Hartlepool by-election 2021: Why is a win in Hartlepool so important for Labour?
When the Hartlepool by-election was announced speculation began to mount instantly about whether Labour would be able to hold the seat.
Once considered a safe-seat for the party, Hartlepool’s support for Labour has been up and down in recent years.
But with a government that’s been in power for 11 years and a majority of a few thousand to defend, losing the seat on 6 May would be considered a disaster for Sir Keir Starmer’s Labour.
Who is expected to win?
Despite their majority, and having held the seat for several decades, neither the pollsters or the bookmakers currently have Labour’s candidate as the favourite to win.
Dr Paul Williams came in second place in a poll conducted last month by Survation, to the Conservative’s Jill Mortimer.
The same goes for their current odds, with Mortimer the favourite to win according to Ladbrokes.
Opinion polling on the by-election is limited, and can only ever provide an estimate of what’s likely to happen, while political odds reflect where bets are being placed rather than wider public opinion.
But these predictions will still make grim reading for Labour, who should really be expected to retain the seat.
If the Conservatives are able to take the seat, it will be only the fifth time an incumbent government has gained a seat in a by-election since 1930.
While the Labour majority of 3,595 is not enormous, it would be the largest majority overturned by an incumbent government in a by-election in modern political history.
For the Conservatives, a win in Hartlepool would further cement their foothold in northern England, and bolster Boris Johnson’s leadership.
Analysis - What would a loss mean for Labour and Starmer?
Starmer took over the leadership of the Labour party in the midst of a pandemic, and after the party’s worst electoral defeat in decades.
He has had a difficult task trying to cut a balance between constructive opposition during a national crisis, and fulfilling the vital role of holding the government to account.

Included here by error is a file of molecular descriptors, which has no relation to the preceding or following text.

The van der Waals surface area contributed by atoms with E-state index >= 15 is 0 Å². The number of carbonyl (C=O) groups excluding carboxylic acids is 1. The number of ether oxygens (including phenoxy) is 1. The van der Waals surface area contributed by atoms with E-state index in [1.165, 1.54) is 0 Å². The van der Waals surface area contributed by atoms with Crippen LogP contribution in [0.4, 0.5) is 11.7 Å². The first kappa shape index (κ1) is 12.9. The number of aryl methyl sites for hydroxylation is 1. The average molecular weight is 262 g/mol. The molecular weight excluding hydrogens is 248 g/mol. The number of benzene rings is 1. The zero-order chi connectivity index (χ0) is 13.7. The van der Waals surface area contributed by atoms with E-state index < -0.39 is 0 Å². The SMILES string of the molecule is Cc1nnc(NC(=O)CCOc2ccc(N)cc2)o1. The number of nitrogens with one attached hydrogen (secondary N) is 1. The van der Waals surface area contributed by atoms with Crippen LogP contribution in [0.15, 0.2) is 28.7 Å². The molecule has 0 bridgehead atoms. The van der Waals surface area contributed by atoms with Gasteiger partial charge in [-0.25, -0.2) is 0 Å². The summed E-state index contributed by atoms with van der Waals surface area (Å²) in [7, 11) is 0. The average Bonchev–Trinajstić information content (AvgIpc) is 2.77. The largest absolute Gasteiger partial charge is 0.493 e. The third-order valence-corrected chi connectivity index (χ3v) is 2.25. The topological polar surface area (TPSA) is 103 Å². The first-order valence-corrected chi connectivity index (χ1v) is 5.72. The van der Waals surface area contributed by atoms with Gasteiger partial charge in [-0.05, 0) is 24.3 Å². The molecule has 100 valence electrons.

While his supporters say he has done a good job of helping the party’s brand recover after Jeremy Corbyn’s leadership, his personal polling has started to drop in recent weeks, and critics feel he is yet to show voters what he really believes in.
The Hartlepool by-election, which is the first since Starmer took over the party, the first of this parliament, and the first since the pandemic, will be a major test for Labour.
A major story of the 2019 general election was Labour losing seats in former heartlands in the north of England.
Critics of the party’s left-wing have sought to pin this on Corbyn as an individual, while others have pointed to longer term trends in Labour’s vote-share in these areas and some of the party’s vocal opposition to Brexit.
Hartlepool was one of a handful of places, like Hull, where Labour was able to retain seats despite hemorrhaging support, because the Brexit Party stood and attracted the votes of many people who might otherwise have voted Tory.
The Brexit Party still exists, in a new guise as Reform UK, but it seems unlikely their appeal will be anything like as great now.
Hartlepool is a particularly prickly test for Starmer, as it was retained twice under Corbyn, with the largest majority in more than a decade in 2017, and by a few thousands votes in 2019.
Holding the seat by a similar margin to 2019 would do little to show that Starmer is an improvement on Corbyn, in the kind of seat where his appeal and strategy in leadership so far should have had the most effect.
Losing the seat, after his predecessor maintained it twice, will force those who back Starmer to face up to some serious questions about his suitability for the role.
A bad performance in Hartlepool and in the local elections more generally is unlikely to prompt a serious leadership challenge against Starmer, but it will certainly ramp up the pressure on him.
And should Labour take one of it’s main targets on 6 May, the West Yorkshire mayoralty, it will prompt another ‘red-wall’ by-election where the conditions are perhaps even less favourable for Labour.